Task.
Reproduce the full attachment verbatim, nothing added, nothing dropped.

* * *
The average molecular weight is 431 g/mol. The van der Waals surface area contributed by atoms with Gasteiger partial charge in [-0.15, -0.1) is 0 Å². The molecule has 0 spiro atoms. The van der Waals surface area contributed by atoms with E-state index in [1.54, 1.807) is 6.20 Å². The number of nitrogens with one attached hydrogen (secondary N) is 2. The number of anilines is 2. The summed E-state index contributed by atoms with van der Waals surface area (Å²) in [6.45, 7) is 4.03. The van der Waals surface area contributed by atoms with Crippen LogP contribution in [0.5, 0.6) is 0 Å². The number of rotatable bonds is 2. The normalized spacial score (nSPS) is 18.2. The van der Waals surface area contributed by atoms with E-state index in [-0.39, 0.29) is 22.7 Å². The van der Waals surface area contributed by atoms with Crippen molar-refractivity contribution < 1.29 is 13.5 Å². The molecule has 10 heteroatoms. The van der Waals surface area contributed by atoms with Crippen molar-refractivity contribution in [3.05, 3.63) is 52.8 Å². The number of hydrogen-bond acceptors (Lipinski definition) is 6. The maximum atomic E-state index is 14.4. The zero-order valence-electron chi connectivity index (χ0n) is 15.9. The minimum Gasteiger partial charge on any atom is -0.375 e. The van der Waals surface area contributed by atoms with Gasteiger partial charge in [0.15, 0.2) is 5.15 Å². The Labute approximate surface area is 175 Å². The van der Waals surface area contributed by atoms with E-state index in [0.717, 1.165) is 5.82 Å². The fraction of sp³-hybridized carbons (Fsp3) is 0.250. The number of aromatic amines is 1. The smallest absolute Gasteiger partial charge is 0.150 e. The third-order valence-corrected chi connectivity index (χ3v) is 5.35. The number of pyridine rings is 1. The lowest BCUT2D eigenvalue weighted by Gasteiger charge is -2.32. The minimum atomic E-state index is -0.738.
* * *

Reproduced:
The average molecular weight is 431 g/mol. The van der Waals surface area contributed by atoms with Gasteiger partial charge in [-0.15, -0.1) is 0 Å². The molecule has 0 spiro atoms. The van der Waals surface area contributed by atoms with E-state index in [1.54, 1.807) is 6.20 Å². The number of nitrogens with one attached hydrogen (secondary N) is 2. The number of anilines is 2. The summed E-state index contributed by atoms with van der Waals surface area (Å²) in [6.45, 7) is 4.03. The van der Waals surface area contributed by atoms with Crippen LogP contribution in [0.5, 0.6) is 0 Å². The number of rotatable bonds is 2. The normalized spacial score (nSPS) is 18.2. The van der Waals surface area contributed by atoms with E-state index in [-0.39, 0.29) is 22.7 Å². The van der Waals surface area contributed by atoms with Crippen molar-refractivity contribution < 1.29 is 13.5 Å². The molecule has 10 heteroatoms. The van der Waals surface area contributed by atoms with Crippen molar-refractivity contribution in [3.05, 3.63) is 52.8 Å². The number of hydrogen-bond acceptors (Lipinski definition) is 6. The maximum atomic E-state index is 14.4. The zero-order valence-electron chi connectivity index (χ0n) is 15.9. The minimum Gasteiger partial charge on any atom is -0.375 e. The van der Waals surface area contributed by atoms with Gasteiger partial charge in [0.15, 0.2) is 5.15 Å². The Labute approximate surface area is 175 Å². The van der Waals surface area contributed by atoms with E-state index in [0.717, 1.165) is 5.82 Å². The fraction of sp³-hybridized carbons (Fsp3) is 0.250. The number of aromatic amines is 1. The smallest absolute Gasteiger partial charge is 0.150 e. The third-order valence-corrected chi connectivity index (χ3v) is 5.35. The number of pyridine rings is 1. The lowest BCUT2D eigenvalue weighted by Gasteiger charge is -2.32. The minimum atomic E-state index is -0.738.